Keep bees resident in your orchard for pollinating your blossoms in spring by planting flowers that attract the native wild bees. It is best not to have competing flowers (especially dandelions) blooming during apple blossom time, so choose flowers that finish their bloom before apple blossoms open or don't start blooming until after the apple blossoms fall. The author has experienced this competition with gooseberries which have blossoms that may overlap the early apple blossoms. The honey bees will start visiting the gooseberries and when the apple blossoms open they will ignore them until the gooseberries have dropped their blossoms. Choose several varieties of shrubs and flowers that will extend the blooming season right through the summer into the fall. In the author's area lilacs are a good choice for a bush that blooms right after the apple blossoms fall. Check with your local nursery for blooming periods of flowers and bushes, or observe people's garden's in your area.
You can rent honeybee colonies in hives from bee keepers. You will need one colony of 20,000 to 30,000 bees to the acre. To be sure you have been given that many bees count the number of bees leaving the hive on a warm, sunny, calm day around mid day (honeybees don't fly much if the temperature drops below 65 degrees F). There should be about 60 bees a minute leaving the hive.
However, honeybees are fast disappearing in many regions as a result of two parasitic mites which infest the bees, the tracheal mite and the varroa mite. In some areas over 90% of the honeybee population has been wiped out. A product, Apistan, has been used for control but the mites are now showing resistance to it. Some success at mite control has been reported with an essential oil called Tea tree Oil. Research is in progress at institutions around the world to address the mite problem. Hygienic bees which are used for cleaning out various types of infections in colonies may be bred to remove bees with mite infections. There is a species of honeybee which was developed in England which is reputed as being "resistant" to tracheal mites. This bee was developed by Brother Adam at Buckfast Abbey. A picture of his grave site at Buckfast Abbey is available on the internet plus a list of all licensed breeders of Buckfast Bees around the world (see web links below). The Buckfast Bee has been available in the U.S. since the 1960's from Weaver Apiaries Inc. Their internet web page is also listed below. For some uncertain reason the mite problem has never become very serious in New Brunswick. Perhaps it is because it was one of the first provinces in Canada to get them and the apiarists have developed effective methods for controlling them.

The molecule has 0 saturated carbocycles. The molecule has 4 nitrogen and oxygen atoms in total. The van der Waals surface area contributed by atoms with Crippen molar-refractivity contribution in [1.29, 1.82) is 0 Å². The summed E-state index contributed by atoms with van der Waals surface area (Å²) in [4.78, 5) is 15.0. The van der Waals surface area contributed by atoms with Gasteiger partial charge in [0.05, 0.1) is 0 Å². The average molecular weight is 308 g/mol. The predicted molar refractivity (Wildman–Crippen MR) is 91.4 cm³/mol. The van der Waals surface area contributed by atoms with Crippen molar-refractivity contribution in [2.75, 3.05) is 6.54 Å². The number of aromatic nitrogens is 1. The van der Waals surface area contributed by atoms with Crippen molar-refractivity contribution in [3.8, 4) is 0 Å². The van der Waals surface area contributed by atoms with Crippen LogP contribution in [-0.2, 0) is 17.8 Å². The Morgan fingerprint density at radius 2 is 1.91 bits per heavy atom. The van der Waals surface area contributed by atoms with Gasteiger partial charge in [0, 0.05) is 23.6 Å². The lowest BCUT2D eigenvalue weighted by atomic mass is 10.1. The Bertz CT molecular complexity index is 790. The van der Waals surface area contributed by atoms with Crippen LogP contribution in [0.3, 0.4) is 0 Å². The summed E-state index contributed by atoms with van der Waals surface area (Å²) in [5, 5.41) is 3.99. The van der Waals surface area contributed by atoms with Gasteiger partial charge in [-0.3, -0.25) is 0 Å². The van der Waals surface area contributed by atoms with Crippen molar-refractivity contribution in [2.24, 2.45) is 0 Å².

You don't need anything as complicated and labour intensive as honeybee hives. You can build up your own native bee populations including leafcutting bees, mining bees, hornfaced bees, sweat bees, plasterer bees and many other species. Two species of wild bees, the mason bee and the bumblebee are not harmed by mites and are being used more and more as alternative pollinators. Mason Bees make their nests in the ground or in cavities in bark, wood piles, and shingled siding on sheds and homes. Bumblebees make their nests in abandoned mice or bird nests where they make use of the nesting material for insulation.
Special wooden nesting blocks or boxes can be purchased to encourage mason bees and bumblebees. Here are just a few sources listed in the suppliers section of the CD-ROM:
Natural Insect Control
The fertilization process in plants which involves uniting pollen (plant sperm) with the plant ovary is called pollinization. The plant or tree that provides compatible pollen to another variety is a pollinizer. The carrying of pollen by insects, birds or breezes from the anthers to the stigmas of flowers is called pollination.
Pollinization is essential to produce fruit from the blossoms and fruit specialists advise that poor pollinization results in fewer, smaller, deformed fruit. The more that bees and other pollinating insects visit the blossoms the better the chances for well developed fruit. Wet, cold springs can result in poor pollinization.